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Dozens of Straub nurses protest outside hospital

Zoe Dym

Over 50 healthcare workers gathered outside of Straub Medical Center in Honolulu this week. Their signs said, “Respect nurses,” and, “Safe staffing matters.”

The nurses are asking for better pay to improve the hospital's retention rate. Right now there are over 400 nurses at Straub, but insiders say it's not enough.

Patrick Switzer is a registered nurse with Straub and a member of the local union’s bargaining committee. He said the main issue affecting the working conditions has been understaffing.

"If you ask the employer, they’ll say that there’s a nursing shortage. However, we know that nurses like any other employees, respond to the job — their working conditions that they face everyday and the compensation," said Switzer.

The Hawaiʻi Nurses’ Association has been bargaining with Straub’s administration since September.

Straub agreed to increase the pay of nurses who have been employed there for more than five years, but an overwhelming 96% of the committee voted against the offer.

"The fact is that all across the state, nurses are not paid what we’re worth," Switzer said. "And our colleagues leave their jobs at the bedside to take mainland jobs that offer better and have a more reasonable cost of living to support their families."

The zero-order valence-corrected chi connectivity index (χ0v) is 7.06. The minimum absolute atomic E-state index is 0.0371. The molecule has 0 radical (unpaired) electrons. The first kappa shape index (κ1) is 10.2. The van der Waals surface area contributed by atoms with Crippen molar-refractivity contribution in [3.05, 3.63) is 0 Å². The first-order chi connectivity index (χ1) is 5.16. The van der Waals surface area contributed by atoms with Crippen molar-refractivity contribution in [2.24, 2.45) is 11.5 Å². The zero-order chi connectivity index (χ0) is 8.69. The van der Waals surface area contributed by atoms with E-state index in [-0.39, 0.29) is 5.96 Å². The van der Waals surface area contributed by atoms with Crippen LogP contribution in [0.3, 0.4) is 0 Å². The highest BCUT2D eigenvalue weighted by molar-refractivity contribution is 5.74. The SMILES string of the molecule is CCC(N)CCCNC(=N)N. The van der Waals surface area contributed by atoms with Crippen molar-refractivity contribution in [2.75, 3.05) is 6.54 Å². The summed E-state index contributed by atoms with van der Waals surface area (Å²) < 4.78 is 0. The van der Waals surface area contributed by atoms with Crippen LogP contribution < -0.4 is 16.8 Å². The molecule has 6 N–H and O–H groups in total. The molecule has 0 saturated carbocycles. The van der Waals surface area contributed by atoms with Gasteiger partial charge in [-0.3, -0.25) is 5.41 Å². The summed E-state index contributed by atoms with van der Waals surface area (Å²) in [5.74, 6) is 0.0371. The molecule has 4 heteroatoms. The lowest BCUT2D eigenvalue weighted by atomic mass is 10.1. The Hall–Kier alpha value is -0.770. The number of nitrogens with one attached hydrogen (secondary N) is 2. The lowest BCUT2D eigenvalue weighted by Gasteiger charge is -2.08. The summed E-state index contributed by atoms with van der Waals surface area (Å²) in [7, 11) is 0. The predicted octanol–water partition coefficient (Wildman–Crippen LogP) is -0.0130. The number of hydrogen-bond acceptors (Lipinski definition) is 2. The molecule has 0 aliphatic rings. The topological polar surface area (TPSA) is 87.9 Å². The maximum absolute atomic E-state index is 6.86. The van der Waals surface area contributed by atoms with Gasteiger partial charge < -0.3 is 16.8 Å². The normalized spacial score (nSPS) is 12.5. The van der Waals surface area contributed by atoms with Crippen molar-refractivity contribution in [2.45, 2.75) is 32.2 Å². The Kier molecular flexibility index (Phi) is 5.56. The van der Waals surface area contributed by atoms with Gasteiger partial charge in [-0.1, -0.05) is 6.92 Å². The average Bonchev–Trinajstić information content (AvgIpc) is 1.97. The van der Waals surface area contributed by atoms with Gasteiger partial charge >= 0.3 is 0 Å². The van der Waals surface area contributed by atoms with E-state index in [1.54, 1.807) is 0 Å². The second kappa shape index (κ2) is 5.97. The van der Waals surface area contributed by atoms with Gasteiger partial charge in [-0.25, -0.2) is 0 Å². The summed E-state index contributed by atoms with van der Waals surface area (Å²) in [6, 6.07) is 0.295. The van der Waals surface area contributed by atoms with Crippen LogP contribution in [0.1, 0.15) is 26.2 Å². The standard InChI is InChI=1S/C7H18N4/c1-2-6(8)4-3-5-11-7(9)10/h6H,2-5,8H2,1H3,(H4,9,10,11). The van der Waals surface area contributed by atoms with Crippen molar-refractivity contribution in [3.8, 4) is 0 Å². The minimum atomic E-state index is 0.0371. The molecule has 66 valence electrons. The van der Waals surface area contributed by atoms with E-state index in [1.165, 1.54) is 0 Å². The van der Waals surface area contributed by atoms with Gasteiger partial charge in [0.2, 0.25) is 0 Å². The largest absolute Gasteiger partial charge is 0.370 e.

The understaffed pool of nurses means workers don’t have time to take lunch breaks.

Dee Tyau has been working with Straub for 23 years as a registered nurse. She said the hospital has suffered chronic understaffing for the last eight years, but conditions got even worse during the pandemic.

"Many of us lately haven’t been even taking a half hour lunch break. We don’t drink water. We don’t get to use the restroom," said Tyau. "I see new grads tired and ready to quit, which is really sad because they’re new and lots of energy. And we’ve had to tell them that this is not normal."

"Even if you’re at four patients to one nurse, but you have three really sick patients, that’s almost like taking care of five or six. There definitely is more and sicker patients," said Tyau.

Tyau said Straub's chief operating officer Travis Clegg notified the nurses at the bargaining table that their hospital has the highest acuity, or the highest sickness of patients, out of the four medical centers operated under Hawaiʻi Pacific Health.

Clegg said the contract negotiations have been productive and they reached more than 20 tentative agreements so far.

"Hawaiʻi nurses are the second highest paid nurses on average in the country. California’s first, followed by Hawaiʻi," Clegg told HPR.

"By placing our hospital RNs who are experienced with more than five years at the top of the state, we think that’s gonna be a competitive rate that should help to not only recruit new nurses but also retain those experienced nurses and keep them here," said Clegg.

Over 70% of Straub's nurses have been working with the organization for more than five years.

Bargaining will resume early December.

Zoe Dym was a news producer at Hawaiʻi Public Radio.
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